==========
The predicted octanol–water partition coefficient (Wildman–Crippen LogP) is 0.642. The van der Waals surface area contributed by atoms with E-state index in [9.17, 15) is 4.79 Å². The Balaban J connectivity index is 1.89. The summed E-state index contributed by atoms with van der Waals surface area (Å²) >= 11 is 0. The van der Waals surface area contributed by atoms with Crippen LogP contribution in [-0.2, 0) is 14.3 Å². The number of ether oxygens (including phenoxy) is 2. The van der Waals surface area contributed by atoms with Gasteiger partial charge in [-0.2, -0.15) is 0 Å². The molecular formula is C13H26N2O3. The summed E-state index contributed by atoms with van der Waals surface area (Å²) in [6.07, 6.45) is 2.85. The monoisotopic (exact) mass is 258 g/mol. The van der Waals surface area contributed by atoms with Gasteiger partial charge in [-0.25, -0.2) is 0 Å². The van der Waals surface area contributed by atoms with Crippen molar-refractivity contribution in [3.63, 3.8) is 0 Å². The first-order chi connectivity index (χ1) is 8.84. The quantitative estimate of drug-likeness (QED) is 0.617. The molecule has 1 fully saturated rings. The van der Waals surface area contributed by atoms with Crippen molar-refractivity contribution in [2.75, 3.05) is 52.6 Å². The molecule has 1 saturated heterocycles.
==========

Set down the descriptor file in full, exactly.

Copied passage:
The predicted octanol–water partition coefficient (Wildman–Crippen LogP) is 0.642. The van der Waals surface area contributed by atoms with E-state index in [9.17, 15) is 4.79 Å². The Balaban J connectivity index is 1.89. The summed E-state index contributed by atoms with van der Waals surface area (Å²) >= 11 is 0. The van der Waals surface area contributed by atoms with Crippen LogP contribution in [-0.2, 0) is 14.3 Å². The number of ether oxygens (including phenoxy) is 2. The van der Waals surface area contributed by atoms with Gasteiger partial charge in [-0.2, -0.15) is 0 Å². The molecular formula is C13H26N2O3. The summed E-state index contributed by atoms with van der Waals surface area (Å²) in [6.07, 6.45) is 2.85. The monoisotopic (exact) mass is 258 g/mol. The van der Waals surface area contributed by atoms with Gasteiger partial charge in [-0.25, -0.2) is 0 Å². The van der Waals surface area contributed by atoms with Crippen molar-refractivity contribution in [3.63, 3.8) is 0 Å². The first-order chi connectivity index (χ1) is 8.84. The quantitative estimate of drug-likeness (QED) is 0.617. The molecule has 1 fully saturated rings. The van der Waals surface area contributed by atoms with Crippen molar-refractivity contribution in [2.75, 3.05) is 52.6 Å². The molecule has 1 saturated heterocycles.